Amended Florida Bar Rule 4-1.8(c) prohibiting soliciting any gift from a client or preparing instrument with any gift became effective 2/1/18

Hello and welcome to this Ethics Alert which will discuss amended Florida Bar Rule 4-1.8(c), which prohibits a lawyer from soliciting any gift from a client or preparing an instrument with any gift for the client.  The Florida Bar filed a Petition that included the proposed rule amendment with the Florida Supreme Court on October 15, 2016.  In an opinion dated November 9, 2017, the Court approved amended Rule 4-1.8(c),, which became effective February 1, 2018.  The case cite is: In re: Amendments to the Rules Regulating The Florida Bar (Biennial Petition), 229 So.3d 1154 (Fla. 2017) and the opinion is here:

Previous Florida Bar Rule 4-1.8(c) prohibited lawyers from soliciting or accepting a “substantial” gift from a client or preparing a testamentary instrument giving the lawyer or a person related to the lawyer a “substantial” gift; however, the rule did not define “substantial” and a potential rule violation was potentially subject to the Bar’s subjective interpretation of that word.

Amended Bar Rule 4-1.8(c) now prohibits lawyers from soliciting any gifts from clients or preparing an instrument for a client with a gift, regardless of the size of the gift.  Florida Bar Rule 4-1.8(c) as amended, is below:


(c)  Gifts to Lawyer or Lawyer’s Family. A lawyer is prohibited from soliciting any gift from a client, including a testamentary gift, or prepare on behalf of a client an instrument giving the lawyer or a person related to the lawyer any gift unless the lawyer or other recipient of the gift is related to the client. For purposes of this subdivision, related persons include a spouse, child, grandchild, parent, grandparent, or other relative with whom the lawyer or the client maintains a close, familial relationship.

The Comment to Rule 4-1.8 was also amended to state that a lawyer may prepare a document that appoints the lawyer, the lawyer’s firm, or a relative of the lawyer to a “fiduciary office” (such as a personal representative or trustee) only if “the client is properly informed, the appointment does not violate rule 4-1.7, the appointment is not the product of undue influence or improper solicitation by the lawyer, and the client gives informed consent, confirmed in writing.”

The Comment further states that the lawyer should advise the client in writing that “a person who serves as a fiduciary is entitled to compensation, and that the lawyer may be eligible to receive compensation for serving as a fiduciary in addition to any attorneys’ fees that the lawyer or the lawyer’s firm may earn for serving as a lawyer for the fiduciary.” (emphasis supplied)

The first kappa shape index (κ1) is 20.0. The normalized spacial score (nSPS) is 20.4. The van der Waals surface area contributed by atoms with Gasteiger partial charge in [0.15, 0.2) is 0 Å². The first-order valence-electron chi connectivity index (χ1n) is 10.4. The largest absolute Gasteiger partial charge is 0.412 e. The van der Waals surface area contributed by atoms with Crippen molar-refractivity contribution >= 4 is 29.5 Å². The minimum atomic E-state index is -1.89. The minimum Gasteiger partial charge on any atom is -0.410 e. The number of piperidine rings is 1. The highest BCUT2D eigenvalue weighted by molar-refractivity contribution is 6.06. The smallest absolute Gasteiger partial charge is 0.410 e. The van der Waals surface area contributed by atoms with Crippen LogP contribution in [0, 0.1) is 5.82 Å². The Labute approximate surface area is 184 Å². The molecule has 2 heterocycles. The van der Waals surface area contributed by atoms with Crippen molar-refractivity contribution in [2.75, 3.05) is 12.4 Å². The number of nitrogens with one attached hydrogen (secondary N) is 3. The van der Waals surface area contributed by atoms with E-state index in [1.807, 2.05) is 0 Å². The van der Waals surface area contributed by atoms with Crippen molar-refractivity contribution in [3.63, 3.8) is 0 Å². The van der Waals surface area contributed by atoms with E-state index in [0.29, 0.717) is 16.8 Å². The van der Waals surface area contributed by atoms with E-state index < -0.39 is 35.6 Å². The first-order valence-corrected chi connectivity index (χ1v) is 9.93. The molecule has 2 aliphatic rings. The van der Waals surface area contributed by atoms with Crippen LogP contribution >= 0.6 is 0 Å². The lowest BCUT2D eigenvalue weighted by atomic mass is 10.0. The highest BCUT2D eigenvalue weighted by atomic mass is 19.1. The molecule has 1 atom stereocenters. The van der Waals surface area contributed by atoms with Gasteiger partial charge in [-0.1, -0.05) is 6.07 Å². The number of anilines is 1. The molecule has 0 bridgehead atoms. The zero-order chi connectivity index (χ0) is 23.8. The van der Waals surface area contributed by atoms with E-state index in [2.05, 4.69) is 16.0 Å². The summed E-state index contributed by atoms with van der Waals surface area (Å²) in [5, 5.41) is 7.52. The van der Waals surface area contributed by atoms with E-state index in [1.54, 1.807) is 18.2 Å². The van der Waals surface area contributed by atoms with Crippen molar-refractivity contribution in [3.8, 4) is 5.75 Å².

Bottom line:  This Bar Rule amendment clarifies the rule and a lawyer will now violate this rule if he or she solicits any gift from a client or prepares and instrument with a gift, regardless of the size of the gift.

Be careful out there.

Disclaimer:  this Ethics Alert  is not an advertisement and does not contain any legal advice, and the comments herein should not be relied upon by anyone who reads it.

Joseph A. Corsmeier, Esquire

Law Office of Joseph A. Corsmeier, P.A.

29605 U.S. Highway 19 N., Suite 150,

Clearwater, Florida 33761

Office (727) 799-1688

Fax     (727) 799-1670

About jcorsmeier

Joseph A. Corsmeier is an “AV” rated attorney practicing in Clearwater, Florida. He concentrates his practice primarily in the areas of defense of attorney disciplinary matters before The Florida Bar, attorney admission matters before the Florida Board of Bar Examiners, and professional license and disciplinary matters before the Boards of the State of Florida. He provides expert analysis and opinion on conflict of interest and other attorney disqualification and legal malpractice issues and he testified as an expert in the Florida courts. He served as an Assistant State Attorney in the Sixth Judicial Circuit from 1986 to 1990 where he prosecuted felonies exclusively from June 1987, and as Bar Counsel for The Florida Bar’s Department of Lawyer Regulation from 1990 to 1998. He also practices in the areas of estate planning and Medicaid qualification, workers’ compensation, and labor law. Mr. Corsmeier is the author of numerous articles for various bar publications, has spoken at numerous local and statewide seminars on various topics, including ethics and professionalism, and was an instructor of legal ethics for paralegals at Rollins College until the Tampa campus closed. He received his undergraduate degree from Florida State University and his J.D. from Mercer University. He is admitted to practice in all Florida Courts, the Supreme Court of the United States, the United States Court of Appeals for the Eleventh Circuit, and the Middle District of Florida. He is a member of The Florida Bar, American Bar Association, the Association of Professional Responsibility Lawyers, and the Clearwater and St. Petersburg Bar Associations.
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